Battle Moon is a 24XX combat rules primer disguised as a patently ridiculous (but still quite usable!) one-shot scenario. Create a black-belt vidcast celebrity with a bandolier of plasma grenades, a robot chessboxer with a glitchy force-field generator, or a cephalopoid master of disguise with a sentient Rigelian worm-whip, and see how they fare at hoverboard jousting over lava for the amusement of the galaxy’s hyper-rich! Or just read it if you’re completely baffled by how to run combat without “turns” and “hit points.” Battle Moon is available as part of the full 2400 series on Itch.io, and on its own and in the 2400 bundle on DriveThruRPG.
Typically, when I discuss influences of a game, I focus on other media that inspired the setting and characters. That’s how I approach game design, most of the time: I see a movie, comic, video game, or TV show, and I think, “This is great, but I’d really love to play in this setting with my buddies.” It’s kind of like every other form of entertainment I consume is a commercial for action figures, but instead of spurring me to buy stuff, it convinces me to go make my own toys.
I can certainly point to specific media touchstones for Battle Moon, especially Beyond Thunderdome, Battle Royale, and The Hunger Games. (I’d probably throw in Squid Game if I’d managed to finish the first episode, but I found it way too depressing at the time.) You can see their influence on the back page in particular, in that table about weird twists combatants need to contend with. I’m not an especially big fan of any of those sources, though.
For an odd change of pace, I didn’t make this game because I wanted to actually play it, but because I needed an excuse to teach how combat works in 2400 (for reasons I’ll get back to shortly). And I got the idea from the most amazingly absurd pulp magazine cover I’d ever seen, discovered after many hours of sifting through public domain art, which I was dying to put in an RPG.
For months, I had that image sitting in my file for Wastoid image inspirations. Then, for weeks, I had it mocked up as a 2400 cover, just sitting in an Affinity Publisher file with the placeholder title, 2400: WTF?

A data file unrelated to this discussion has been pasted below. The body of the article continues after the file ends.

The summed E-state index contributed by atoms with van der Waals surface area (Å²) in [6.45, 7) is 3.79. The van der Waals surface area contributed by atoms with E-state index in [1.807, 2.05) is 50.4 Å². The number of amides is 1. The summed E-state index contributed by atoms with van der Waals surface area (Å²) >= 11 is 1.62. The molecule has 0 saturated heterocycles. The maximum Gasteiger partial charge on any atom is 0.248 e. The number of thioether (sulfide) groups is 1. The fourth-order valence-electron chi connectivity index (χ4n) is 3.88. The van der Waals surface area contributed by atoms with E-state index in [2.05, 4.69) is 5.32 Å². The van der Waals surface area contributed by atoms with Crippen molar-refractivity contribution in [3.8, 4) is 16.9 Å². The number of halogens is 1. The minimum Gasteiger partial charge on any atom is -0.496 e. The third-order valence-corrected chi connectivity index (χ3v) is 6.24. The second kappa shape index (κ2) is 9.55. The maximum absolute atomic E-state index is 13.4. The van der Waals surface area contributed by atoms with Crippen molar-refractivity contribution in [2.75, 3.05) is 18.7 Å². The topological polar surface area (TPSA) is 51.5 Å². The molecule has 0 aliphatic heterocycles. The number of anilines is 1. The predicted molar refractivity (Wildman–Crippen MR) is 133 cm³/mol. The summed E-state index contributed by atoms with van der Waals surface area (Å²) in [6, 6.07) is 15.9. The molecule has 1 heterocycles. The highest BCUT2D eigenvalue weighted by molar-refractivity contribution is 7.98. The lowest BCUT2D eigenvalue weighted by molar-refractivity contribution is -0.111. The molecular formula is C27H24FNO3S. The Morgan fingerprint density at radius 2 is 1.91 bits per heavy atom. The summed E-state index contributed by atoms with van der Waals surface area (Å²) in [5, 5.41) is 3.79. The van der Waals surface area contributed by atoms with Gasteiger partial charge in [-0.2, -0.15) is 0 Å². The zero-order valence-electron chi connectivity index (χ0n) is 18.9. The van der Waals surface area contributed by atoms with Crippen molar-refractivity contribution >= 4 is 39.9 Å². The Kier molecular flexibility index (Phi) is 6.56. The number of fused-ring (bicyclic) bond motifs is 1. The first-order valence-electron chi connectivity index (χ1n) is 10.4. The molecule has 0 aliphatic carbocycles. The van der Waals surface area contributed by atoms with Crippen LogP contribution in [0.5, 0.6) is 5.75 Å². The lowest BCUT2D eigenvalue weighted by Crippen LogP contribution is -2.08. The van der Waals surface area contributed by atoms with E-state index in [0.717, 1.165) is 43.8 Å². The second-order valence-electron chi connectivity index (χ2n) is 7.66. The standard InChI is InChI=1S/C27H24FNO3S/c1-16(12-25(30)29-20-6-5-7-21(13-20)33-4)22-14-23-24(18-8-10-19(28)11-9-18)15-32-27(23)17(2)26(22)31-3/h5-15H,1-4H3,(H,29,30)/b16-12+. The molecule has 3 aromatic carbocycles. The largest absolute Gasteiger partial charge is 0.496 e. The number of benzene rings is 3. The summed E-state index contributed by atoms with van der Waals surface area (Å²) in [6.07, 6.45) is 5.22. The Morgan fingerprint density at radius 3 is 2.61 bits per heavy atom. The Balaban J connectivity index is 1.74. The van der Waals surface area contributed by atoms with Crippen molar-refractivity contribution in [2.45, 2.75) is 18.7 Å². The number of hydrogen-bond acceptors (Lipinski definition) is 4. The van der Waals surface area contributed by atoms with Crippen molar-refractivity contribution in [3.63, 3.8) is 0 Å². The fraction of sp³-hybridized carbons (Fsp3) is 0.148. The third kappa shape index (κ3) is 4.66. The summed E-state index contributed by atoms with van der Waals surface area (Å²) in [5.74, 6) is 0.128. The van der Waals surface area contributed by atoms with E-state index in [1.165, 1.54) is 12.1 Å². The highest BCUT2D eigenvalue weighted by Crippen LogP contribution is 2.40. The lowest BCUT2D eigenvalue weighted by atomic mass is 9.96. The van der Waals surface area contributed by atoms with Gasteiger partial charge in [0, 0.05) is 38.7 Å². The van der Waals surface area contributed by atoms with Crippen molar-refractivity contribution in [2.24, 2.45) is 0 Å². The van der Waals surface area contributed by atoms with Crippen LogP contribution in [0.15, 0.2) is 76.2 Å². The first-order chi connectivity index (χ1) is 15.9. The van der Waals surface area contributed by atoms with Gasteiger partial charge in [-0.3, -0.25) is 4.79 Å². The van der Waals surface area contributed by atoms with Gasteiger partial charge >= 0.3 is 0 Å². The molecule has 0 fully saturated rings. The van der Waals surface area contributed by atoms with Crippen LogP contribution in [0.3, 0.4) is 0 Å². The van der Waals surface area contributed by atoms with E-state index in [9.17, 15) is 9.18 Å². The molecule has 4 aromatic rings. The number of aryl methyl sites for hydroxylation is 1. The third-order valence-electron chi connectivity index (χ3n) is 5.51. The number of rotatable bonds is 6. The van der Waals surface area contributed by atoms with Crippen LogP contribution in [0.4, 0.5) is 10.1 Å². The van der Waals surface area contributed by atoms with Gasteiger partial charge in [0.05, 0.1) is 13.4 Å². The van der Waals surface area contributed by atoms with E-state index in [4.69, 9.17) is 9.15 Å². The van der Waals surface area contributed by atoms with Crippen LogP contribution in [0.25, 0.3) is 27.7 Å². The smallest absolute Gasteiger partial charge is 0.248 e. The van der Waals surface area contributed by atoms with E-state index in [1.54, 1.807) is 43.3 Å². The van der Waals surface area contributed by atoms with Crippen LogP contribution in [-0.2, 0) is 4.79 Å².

Finally, I realized I needed to do a 2400 module with more detailed combat rules, which meant coming up with a scenario where combat would be unavoidable. I found that distasteful (again, I’ll get back to that), but it was a lot easier to swallow when I thought of it in terms of, “Buuuut what if there were a table that might result in a robot battling a lion?”
So, yes: Battle Royale, sure. Hunger Games, yeah. Book of Judges, I guess? But mostly: robots fighting lions.
Why a combat-focused module?
As I outline in the original Itch.io devlog for Battle Moon, The most common questions I get about how to run 2400 are about combat. I had hoped that giving away Emergency Rules free and writing a blog post on combat in 24XX would address those questions, but — for reasons I dig into the Emergency Rules devlog — I don’t think that was enough. And so, I made Battle Moon as a thinly-veiled rules primer: just three columns devoted to character creation and scenario prompts (with the scenario prompts doing double duty as character creation tables), with the other 3 columns of text devoted to explaining how I run this game, especially in combat.
(And just in case all that still isn’t enough, I’ve dramatically expanded my Combat in 24XX post with a new “FAQ” that expands upon the procedures presented more briefly in Battle Moon.)
I actively resisted making explicit “combat rules” for 2400 for a long time. This hobby’s wargaming roots, and the continued dominance of D&D in the market, mean that a lot of players expect combat to be the primary activity in RPGs. That’s not how I wanted to run 2400, though. The rules are meant to encourage players to come up with interesting, out-of-the-box approaches to deal with risky situations without pre-planned solutions.
For these reasons, combat in 2400 is handled the same way as any other risk — as a thing that could go in a lot of different directions, without predictable outcomes, possibly surmountable by a single roll. By explicitly spelling out the unpalatable consequences of violence, rather than abstracting them as hit points, my hope was that players would find solutions other than combat the vast majority of the time. And from what I hear from GMs running 24XX games, that’s generally what happens.